Reelfoot Lake Class I Scenic-Recreational State Natural Area

Reelfoot-2 T Bonham (1)

Reelfoot Lake is an 18,000- acre natural area located in Lake and Obion Counties in northwest Tennessee. The lake was created by a series of violent New Madrid fault zone earthquakes in the winter of 1811-1812. The lake and surrounding forests attract a large diversity of wintering and breeding populations of waterfowl, and boasts a significant population of wintering bald eagles. Reelfoot is also recognized by the United States Department of Interior as a National Natural Landmark. It is one of only fourteen National Natural Landmarks in Tennessee. These landmarks are recognized as the country’s best remaining examples of major biotic communities and geologic features.

The natural area includes about 10,900 acres of open water and marshes, and about 7,100 acres of bottomland hardwood forests and cypress dominated bottoms and sloughs. The large expanse of such diverse aquatic and terrestrial plant communities provide a great number of habitats for wildlife. Reelfoot Lake is considered by some birders to be the best place in Tennessee for bird watching and in fact has been designated an Important Bird Area by the Audubon Society. Over 270 bird species have been reported from the Reelfoot Lake area. This list includes numerous rare birds. Winter is an excellent time to observed waterfowl and bald eagles. The Reelfoot Lake State Park staff offer eagle tours every winter. Reelfoot also offers plenty of opportunities for seeing different species of snakes and turtles, amphibians, mammals and invertebrates such as butterflies and dragonflies. For these reasons, Reelfoot Lake is a premier place for outdoor recreational activities such as wildlife viewing especially bird watching. The lake also offers excellent opportunities for fishing and surrounding uplands for hunting.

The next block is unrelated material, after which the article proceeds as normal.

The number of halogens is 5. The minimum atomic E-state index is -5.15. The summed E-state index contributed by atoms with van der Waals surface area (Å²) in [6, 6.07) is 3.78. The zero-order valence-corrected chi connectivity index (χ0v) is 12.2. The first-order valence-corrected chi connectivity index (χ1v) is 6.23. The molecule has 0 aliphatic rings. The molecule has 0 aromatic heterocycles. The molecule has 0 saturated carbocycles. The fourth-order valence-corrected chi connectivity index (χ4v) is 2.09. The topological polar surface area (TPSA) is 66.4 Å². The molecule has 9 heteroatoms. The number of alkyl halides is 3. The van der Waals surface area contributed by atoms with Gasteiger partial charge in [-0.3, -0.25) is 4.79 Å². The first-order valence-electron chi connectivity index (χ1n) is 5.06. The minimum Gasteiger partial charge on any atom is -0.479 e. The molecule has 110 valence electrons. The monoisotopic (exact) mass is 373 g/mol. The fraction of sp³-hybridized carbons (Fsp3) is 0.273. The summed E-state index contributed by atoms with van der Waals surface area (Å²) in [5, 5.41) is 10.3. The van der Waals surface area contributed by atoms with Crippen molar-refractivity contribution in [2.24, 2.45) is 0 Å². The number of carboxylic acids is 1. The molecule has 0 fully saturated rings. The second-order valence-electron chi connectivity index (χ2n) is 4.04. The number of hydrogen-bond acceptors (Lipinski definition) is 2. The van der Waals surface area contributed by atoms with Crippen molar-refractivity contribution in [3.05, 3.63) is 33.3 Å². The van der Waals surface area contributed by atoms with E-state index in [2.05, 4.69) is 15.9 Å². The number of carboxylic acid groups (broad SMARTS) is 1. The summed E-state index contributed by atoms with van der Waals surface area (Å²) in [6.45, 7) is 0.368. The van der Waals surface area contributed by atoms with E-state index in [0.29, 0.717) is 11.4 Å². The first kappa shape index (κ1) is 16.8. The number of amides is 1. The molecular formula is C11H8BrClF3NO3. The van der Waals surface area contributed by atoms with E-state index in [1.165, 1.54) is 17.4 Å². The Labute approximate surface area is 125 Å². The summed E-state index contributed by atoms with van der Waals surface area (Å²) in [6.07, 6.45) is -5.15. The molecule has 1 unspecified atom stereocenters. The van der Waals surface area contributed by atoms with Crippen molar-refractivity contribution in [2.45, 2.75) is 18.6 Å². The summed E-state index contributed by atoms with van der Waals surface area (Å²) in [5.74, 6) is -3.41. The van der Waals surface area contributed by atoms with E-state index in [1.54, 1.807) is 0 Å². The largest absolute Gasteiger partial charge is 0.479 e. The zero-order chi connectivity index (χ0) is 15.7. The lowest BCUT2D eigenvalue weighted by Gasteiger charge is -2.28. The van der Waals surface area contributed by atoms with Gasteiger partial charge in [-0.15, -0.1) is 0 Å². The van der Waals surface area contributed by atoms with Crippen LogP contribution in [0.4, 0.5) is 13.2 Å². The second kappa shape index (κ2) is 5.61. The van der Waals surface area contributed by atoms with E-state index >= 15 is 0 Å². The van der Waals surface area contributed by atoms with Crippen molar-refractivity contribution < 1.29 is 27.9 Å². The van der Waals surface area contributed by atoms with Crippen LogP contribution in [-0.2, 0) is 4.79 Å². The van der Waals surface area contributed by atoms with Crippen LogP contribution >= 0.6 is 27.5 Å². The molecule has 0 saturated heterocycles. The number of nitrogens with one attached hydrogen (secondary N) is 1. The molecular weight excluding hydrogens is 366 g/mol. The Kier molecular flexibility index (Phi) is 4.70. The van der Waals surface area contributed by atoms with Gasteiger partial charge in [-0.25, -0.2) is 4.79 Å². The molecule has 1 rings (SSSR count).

The contiguous area within Reelfoot Lake State Natural Area and Reelfoot National Wildlife Refuge is home to over 30 species of rare or endangered plants and animals. There are at least 14 rare bird species benefiting from this large aquatic/terrestrial landscape. These include the bald eagle, Swainson’s warbler, peregrine falcon, and Mississippi kite. There are also 12 rare plant species including copper iris (Iris fulva), American featherfoil (Hottonia inflata), and yellow water-crowsfoot (Ranunculus longirostris) found in the seasonally flooded sloughs and bottoms surrounding the lake. There are eight rare species of animals including mammals, amphibians, and invertebrates protected at Reelfoot Lake. The diversity of habitat and the large scale and continuity of the landscape offer a significant refugium for all types of wildlife that are migrating through or inhabiting this Mississippi River floodplain. View more information about Reelfoot Lake State Park.

Site Management

Reelfoot WMA, Tennessee Wildlife Resources Agency, 200 Lowell Thomas Drive, Jackson, TN 38301, phone (731) 423-5725. Reelfoot Lake State Park, 3120 State Rt. 213, Tiptonville TN, 38079-9799, phone (731) 253-7756. Reelfoot National Wildlife Refuge, 4343 Highway 157, Union City TN 38261, phone (731) 538-2481. Division of Natural Areas, Jackson Field Office, 1625 Hollywood Drive, Jackson TN 38305, phone (731) 512-1369. Division of Natural Areas, William R. Snodgrass Tennessee Tower, 312 Rosa L. Parks Avenue, 2nd Floor, Nashville TN 37243, phone (615) 532-0341.

Public Access

Open to the Public - Full Access
Public access is provided in numerous locations with trails, boat ramps, and parking provided. Please contact the visitor center at Reelfoot Lake State Park or Reelfoot National Wildlife Refuge for additional information.

Parking: Yes
Trail: Yes
Dogs on Leash: No
Hunting: Yes
Fishing: Yes
Camping: No


To the Reelfoot Lake State Park Visitors Center: From Dyersburg, take State Hwy 78 north to Tiptonville and turn right (east) onto State Hwy. 21 until you reach the visitor center on the left.

Details & Map

  • Map to Reelfoot Lake
  • Owned by the State of Tennessee
  • Tiptonville, Hornbeak, Samburg & Ridgely 7.5-minute quadrangles
  • Mississippi Alluvial Floodplain Physiographic Province
  • Designated in 1973